**Vivien Raymond**

Astrophysical and Cosmological Relativity

Phone +49 331 567-7244

Fax +49 331 567-7298

**Max Planck Institute for Gravitational Physics**

**(Albert Einstein Institute)**

Science Park Potsdam-Golm

Am Mühlenberg 1

D-14476 Potsdam-Golm

Germany

V. Raymond, for the LIGO-Virgo collaboration

With the second oberving run from the advanced detector network LIGO-Virgo our knowledge of the population(s) of binary black hole keeps increasing. The individual observations are described in LIGO/Virgo Phys. Rev. X 6, 041015, Phys. Rev. Lett. 118, 221101 (2017), Phys. Rev. Lett. 119, 141101 (2017), arXiv:1711.05578 (Accepted by Astrophys. J. Lett.).

Adapted from "Multi-messenger Observations of a Binary Neutron Star Merger"

The first joint observation from gravitational waves and electro-magnetic waves! A world-wide, multimessenger effort localized the source of the GW170817 signal in space and time.

V. Raymond, for the LIGO-Virgo collaboration

The first observing run of the advanced detector era delivered three noteworthy observations: GW150914, GW151226 and the (less significant) LIGO-Virgo Trigger LVT151012. The LIGO Open Science Center provides the tools to see how well gravitational-waves from General Relativity match the data.

LIGO Scientific Collaboration and Virgo Collaboration

On September 14, 2015 at 09:50:45 UTC the two LIGO detectors observed a transient gravitational-wave signal ! GW150914 was generated 1.3^{+0.5}_{-0.6} billions light-years away with the merger of two black-holes of 36^{+5}_{-4}M_{⊙} and 29^{+4}_{-4}M_{⊙} into a 62^{+4}_{-4}M_{⊙} black hole, radiating 3^{+0.5}_{-0.5}M_{⊙}c^{2} in gravitational waves.

WHAT GRAVITATIONAL WAVES CAN TELL US ABOUT COLLIDING STARS AND BLACK HOLES:

V. Raymond, for the LIGO-Virgo collaboration

Different sources create different signals: here are three examples of gravitational-wave signals from different types of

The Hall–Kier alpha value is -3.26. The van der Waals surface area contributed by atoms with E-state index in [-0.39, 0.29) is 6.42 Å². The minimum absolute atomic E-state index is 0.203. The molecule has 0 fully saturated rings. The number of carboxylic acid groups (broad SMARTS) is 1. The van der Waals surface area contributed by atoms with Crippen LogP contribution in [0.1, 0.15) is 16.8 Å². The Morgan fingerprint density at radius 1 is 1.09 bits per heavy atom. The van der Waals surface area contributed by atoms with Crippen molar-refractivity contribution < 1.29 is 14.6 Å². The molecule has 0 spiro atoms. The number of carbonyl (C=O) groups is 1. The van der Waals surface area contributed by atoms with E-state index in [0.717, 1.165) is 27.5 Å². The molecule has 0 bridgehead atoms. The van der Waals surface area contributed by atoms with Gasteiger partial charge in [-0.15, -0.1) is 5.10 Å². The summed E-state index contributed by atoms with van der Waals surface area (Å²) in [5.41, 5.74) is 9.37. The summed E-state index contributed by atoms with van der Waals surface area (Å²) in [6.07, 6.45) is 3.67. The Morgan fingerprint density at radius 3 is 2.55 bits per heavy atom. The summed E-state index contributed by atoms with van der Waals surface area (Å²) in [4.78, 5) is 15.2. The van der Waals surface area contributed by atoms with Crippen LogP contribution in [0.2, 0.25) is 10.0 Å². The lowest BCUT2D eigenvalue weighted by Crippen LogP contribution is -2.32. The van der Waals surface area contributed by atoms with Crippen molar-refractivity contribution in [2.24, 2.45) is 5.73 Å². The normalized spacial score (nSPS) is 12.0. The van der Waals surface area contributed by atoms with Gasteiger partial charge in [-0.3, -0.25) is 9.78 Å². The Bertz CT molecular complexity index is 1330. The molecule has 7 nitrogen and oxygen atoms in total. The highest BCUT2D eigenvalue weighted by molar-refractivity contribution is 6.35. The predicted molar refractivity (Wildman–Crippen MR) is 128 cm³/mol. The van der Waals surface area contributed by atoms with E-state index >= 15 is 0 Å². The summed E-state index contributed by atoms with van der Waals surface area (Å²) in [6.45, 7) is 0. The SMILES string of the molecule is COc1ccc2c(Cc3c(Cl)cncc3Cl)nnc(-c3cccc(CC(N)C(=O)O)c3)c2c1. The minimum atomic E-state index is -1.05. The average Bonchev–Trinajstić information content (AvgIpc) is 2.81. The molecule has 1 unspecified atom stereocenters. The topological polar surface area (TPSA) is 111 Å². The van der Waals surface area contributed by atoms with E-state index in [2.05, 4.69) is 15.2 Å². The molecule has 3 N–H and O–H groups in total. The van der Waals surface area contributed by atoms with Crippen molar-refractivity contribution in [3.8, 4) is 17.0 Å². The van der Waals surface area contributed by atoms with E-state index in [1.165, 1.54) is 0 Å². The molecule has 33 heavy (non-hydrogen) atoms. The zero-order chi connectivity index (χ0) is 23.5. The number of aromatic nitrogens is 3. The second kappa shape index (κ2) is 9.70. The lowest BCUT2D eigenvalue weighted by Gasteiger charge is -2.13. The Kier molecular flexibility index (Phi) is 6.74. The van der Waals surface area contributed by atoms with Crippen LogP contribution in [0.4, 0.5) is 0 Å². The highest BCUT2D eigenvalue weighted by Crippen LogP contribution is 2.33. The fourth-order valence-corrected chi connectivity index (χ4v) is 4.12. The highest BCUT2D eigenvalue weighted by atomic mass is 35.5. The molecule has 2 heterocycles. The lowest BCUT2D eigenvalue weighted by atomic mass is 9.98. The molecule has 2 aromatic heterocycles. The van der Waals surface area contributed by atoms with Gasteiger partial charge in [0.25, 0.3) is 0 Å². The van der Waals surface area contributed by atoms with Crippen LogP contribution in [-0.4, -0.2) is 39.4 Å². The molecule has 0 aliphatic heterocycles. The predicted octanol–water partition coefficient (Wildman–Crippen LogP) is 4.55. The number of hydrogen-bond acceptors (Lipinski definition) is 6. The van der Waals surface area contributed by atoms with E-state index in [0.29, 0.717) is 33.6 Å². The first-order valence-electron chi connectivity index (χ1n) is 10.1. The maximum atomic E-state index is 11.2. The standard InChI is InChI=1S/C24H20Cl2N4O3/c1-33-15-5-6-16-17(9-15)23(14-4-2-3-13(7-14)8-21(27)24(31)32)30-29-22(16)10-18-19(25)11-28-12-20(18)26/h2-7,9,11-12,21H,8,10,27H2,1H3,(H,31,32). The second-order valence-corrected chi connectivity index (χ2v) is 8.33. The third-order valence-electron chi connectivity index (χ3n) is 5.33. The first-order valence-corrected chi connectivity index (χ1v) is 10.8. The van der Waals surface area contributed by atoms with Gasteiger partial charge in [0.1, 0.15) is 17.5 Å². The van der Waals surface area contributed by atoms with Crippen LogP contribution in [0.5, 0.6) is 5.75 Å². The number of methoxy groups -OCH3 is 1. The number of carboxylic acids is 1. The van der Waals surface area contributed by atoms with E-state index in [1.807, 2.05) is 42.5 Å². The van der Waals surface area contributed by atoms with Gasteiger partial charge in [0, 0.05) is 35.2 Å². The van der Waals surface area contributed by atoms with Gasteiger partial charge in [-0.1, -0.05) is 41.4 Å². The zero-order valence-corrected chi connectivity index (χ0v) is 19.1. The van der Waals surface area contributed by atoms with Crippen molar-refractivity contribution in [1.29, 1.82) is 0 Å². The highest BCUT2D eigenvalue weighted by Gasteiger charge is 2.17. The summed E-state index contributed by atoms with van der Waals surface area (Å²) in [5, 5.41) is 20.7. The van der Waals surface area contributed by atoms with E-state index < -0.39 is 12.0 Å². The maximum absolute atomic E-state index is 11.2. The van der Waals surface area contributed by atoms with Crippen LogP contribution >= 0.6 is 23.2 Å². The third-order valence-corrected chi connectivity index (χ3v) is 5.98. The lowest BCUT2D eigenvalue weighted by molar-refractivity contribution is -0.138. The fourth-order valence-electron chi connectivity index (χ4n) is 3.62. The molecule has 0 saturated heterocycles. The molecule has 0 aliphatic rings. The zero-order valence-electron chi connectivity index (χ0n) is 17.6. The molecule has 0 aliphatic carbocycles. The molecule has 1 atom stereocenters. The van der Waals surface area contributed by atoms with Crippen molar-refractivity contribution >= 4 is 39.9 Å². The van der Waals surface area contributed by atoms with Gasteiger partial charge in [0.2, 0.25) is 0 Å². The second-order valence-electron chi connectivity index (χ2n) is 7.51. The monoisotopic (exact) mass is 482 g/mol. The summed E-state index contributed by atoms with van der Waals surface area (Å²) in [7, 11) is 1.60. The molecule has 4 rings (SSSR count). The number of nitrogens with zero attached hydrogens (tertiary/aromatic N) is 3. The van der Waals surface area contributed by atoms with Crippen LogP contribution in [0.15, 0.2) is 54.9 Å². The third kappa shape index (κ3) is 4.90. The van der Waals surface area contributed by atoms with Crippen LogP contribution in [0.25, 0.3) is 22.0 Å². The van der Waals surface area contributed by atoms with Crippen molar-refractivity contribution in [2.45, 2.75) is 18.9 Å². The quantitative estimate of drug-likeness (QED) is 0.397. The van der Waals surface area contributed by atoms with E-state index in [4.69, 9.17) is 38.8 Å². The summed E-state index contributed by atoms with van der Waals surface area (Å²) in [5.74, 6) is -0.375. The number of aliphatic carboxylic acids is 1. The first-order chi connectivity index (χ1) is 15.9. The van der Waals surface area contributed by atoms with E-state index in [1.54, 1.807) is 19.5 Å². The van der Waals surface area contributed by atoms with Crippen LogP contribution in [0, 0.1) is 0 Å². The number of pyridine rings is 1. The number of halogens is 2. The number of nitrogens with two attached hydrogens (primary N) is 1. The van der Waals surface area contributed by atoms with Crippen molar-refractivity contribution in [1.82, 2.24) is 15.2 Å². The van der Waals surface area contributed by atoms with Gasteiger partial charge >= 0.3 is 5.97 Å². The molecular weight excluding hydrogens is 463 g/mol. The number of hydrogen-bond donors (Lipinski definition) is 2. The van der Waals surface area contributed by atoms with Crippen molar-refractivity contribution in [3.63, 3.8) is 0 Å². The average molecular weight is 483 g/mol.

inspiraling binary systems:
First, the red signal comes from a system of two black holes of mass 10M_{⊙} and 5M_{⊙}
that are not spinning.
Second, the green signal is for black holes with the same masses, but now with each of the two components spinning.
Finally, the blue signal comes from a system of two neutron stars each with mass equal to 1.4M_{⊙}, which aren't spinning.
Read the complete science summary here.

V. Raymond, for the LIGO-Virgo collaboration

Noise in the detector: here the actual data from the detector is shown in gray. The noise is much louder than the expected signals in red, green and blue (from the figure above, superimposed on the gray noise signal).

V. Raymond, M. van der Sluys, V. Kalogera

This is a video of our Markov-Chain Monte Carlo (MCMC) algorithm trying to home in on the Probability Density Function (PDF)
of the parameters of a LIGO compact binary coalescence software injection.
Here only the marginalized PDF for the chirpmass (M=(M1*M2)^{(3/5)}(M1+M2)^{(-1/5)}) is shown.
Each color on the two bottom plots represents an independent chain and gives the corresponding value of chirpmass
and likelihood (natural logarithm) as a function of iteration number.

V. Raymond

Thanks to the people at the INFN in Pisa, my presentation for the Stefano Braccini Prize was recorded. Click on the picture for the 572 MB, 40 min video.